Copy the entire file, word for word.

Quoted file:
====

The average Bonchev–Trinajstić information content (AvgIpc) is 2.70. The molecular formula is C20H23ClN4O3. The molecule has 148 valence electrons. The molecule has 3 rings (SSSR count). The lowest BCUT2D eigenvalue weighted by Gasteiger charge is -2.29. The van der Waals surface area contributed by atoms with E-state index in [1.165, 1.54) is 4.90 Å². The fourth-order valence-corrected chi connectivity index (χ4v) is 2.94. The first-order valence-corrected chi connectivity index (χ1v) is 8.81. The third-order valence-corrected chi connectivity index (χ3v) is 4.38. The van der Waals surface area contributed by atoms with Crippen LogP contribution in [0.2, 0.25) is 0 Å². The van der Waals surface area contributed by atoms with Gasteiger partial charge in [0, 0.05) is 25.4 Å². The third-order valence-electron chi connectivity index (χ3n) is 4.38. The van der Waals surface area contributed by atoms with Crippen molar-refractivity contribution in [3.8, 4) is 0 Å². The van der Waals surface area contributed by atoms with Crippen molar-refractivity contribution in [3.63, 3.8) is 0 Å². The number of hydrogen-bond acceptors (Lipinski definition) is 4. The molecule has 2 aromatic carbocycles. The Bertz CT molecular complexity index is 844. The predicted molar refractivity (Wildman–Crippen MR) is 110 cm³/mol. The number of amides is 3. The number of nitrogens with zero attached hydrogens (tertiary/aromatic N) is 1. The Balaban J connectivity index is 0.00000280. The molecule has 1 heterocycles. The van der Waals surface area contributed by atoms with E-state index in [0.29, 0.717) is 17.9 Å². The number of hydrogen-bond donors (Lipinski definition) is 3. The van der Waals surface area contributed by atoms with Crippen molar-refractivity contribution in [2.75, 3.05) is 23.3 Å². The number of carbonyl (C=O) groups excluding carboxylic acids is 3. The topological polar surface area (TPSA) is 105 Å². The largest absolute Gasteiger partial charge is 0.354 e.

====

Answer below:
The average Bonchev–Trinajstić information content (AvgIpc) is 2.70. The molecular formula is C20H23ClN4O3. The molecule has 148 valence electrons. The molecule has 3 rings (SSSR count). The lowest BCUT2D eigenvalue weighted by Gasteiger charge is -2.29. The van der Waals surface area contributed by atoms with E-state index in [1.165, 1.54) is 4.90 Å². The fourth-order valence-corrected chi connectivity index (χ4v) is 2.94. The first-order valence-corrected chi connectivity index (χ1v) is 8.81. The third-order valence-corrected chi connectivity index (χ3v) is 4.38. The van der Waals surface area contributed by atoms with Crippen LogP contribution in [0.2, 0.25) is 0 Å². The van der Waals surface area contributed by atoms with Gasteiger partial charge in [0, 0.05) is 25.4 Å². The third-order valence-electron chi connectivity index (χ3n) is 4.38. The van der Waals surface area contributed by atoms with Crippen molar-refractivity contribution in [3.8, 4) is 0 Å². The van der Waals surface area contributed by atoms with Crippen molar-refractivity contribution in [3.63, 3.8) is 0 Å². The number of hydrogen-bond acceptors (Lipinski definition) is 4. The molecule has 2 aromatic carbocycles. The Bertz CT molecular complexity index is 844. The predicted molar refractivity (Wildman–Crippen MR) is 110 cm³/mol. The number of amides is 3. The number of nitrogens with zero attached hydrogens (tertiary/aromatic N) is 1. The Balaban J connectivity index is 0.00000280. The molecule has 1 heterocycles. The van der Waals surface area contributed by atoms with E-state index in [0.29, 0.717) is 17.9 Å². The number of hydrogen-bond donors (Lipinski definition) is 3. The van der Waals surface area contributed by atoms with Crippen molar-refractivity contribution in [2.75, 3.05) is 23.3 Å². The number of carbonyl (C=O) groups excluding carboxylic acids is 3. The topological polar surface area (TPSA) is 105 Å². The largest absolute Gasteiger partial charge is 0.354 e.